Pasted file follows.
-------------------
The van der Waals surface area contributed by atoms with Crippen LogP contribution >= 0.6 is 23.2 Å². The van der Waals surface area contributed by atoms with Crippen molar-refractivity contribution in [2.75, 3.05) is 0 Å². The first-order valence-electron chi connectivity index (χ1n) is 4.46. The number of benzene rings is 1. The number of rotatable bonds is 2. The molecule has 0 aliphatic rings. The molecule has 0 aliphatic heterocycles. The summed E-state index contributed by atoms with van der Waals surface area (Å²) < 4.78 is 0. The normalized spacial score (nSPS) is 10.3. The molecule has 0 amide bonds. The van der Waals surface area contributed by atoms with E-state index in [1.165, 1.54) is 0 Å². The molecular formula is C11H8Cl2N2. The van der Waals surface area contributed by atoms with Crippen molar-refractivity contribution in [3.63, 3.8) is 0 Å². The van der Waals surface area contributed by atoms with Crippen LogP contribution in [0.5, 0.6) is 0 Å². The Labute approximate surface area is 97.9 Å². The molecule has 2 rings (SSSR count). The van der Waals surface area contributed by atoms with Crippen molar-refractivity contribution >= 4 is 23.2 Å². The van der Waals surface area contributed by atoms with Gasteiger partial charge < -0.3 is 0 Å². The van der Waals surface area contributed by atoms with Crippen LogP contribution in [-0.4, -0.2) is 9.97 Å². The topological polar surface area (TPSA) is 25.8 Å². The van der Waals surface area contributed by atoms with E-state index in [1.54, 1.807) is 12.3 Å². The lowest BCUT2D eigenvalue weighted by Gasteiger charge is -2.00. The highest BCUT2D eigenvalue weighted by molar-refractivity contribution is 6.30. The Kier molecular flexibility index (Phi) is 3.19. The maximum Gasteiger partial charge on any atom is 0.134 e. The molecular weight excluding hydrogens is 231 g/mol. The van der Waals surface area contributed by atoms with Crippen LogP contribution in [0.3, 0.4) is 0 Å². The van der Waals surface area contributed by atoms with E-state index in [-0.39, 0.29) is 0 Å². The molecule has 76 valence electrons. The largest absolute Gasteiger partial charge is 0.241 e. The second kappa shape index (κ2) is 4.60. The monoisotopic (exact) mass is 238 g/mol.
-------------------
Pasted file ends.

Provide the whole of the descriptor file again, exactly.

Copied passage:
The van der Waals surface area contributed by atoms with Crippen LogP contribution >= 0.6 is 23.2 Å². The van der Waals surface area contributed by atoms with Crippen molar-refractivity contribution in [2.75, 3.05) is 0 Å². The first-order valence-electron chi connectivity index (χ1n) is 4.46. The number of benzene rings is 1. The number of rotatable bonds is 2. The molecule has 0 aliphatic rings. The molecule has 0 aliphatic heterocycles. The summed E-state index contributed by atoms with van der Waals surface area (Å²) < 4.78 is 0. The normalized spacial score (nSPS) is 10.3. The molecule has 0 amide bonds. The van der Waals surface area contributed by atoms with E-state index in [1.165, 1.54) is 0 Å². The molecular formula is C11H8Cl2N2. The van der Waals surface area contributed by atoms with Crippen molar-refractivity contribution in [3.63, 3.8) is 0 Å². The van der Waals surface area contributed by atoms with Crippen LogP contribution in [0.5, 0.6) is 0 Å². The Labute approximate surface area is 97.9 Å². The molecule has 2 rings (SSSR count). The van der Waals surface area contributed by atoms with Crippen molar-refractivity contribution >= 4 is 23.2 Å². The van der Waals surface area contributed by atoms with Gasteiger partial charge < -0.3 is 0 Å². The van der Waals surface area contributed by atoms with Crippen LogP contribution in [-0.4, -0.2) is 9.97 Å². The topological polar surface area (TPSA) is 25.8 Å². The van der Waals surface area contributed by atoms with E-state index in [1.54, 1.807) is 12.3 Å². The lowest BCUT2D eigenvalue weighted by Gasteiger charge is -2.00. The highest BCUT2D eigenvalue weighted by molar-refractivity contribution is 6.30. The Kier molecular flexibility index (Phi) is 3.19. The maximum Gasteiger partial charge on any atom is 0.134 e. The molecular weight excluding hydrogens is 231 g/mol. The van der Waals surface area contributed by atoms with Crippen LogP contribution in [0.3, 0.4) is 0 Å². The van der Waals surface area contributed by atoms with E-state index in [-0.39, 0.29) is 0 Å². The molecule has 76 valence electrons. The largest absolute Gasteiger partial charge is 0.241 e. The second kappa shape index (κ2) is 4.60. The monoisotopic (exact) mass is 238 g/mol.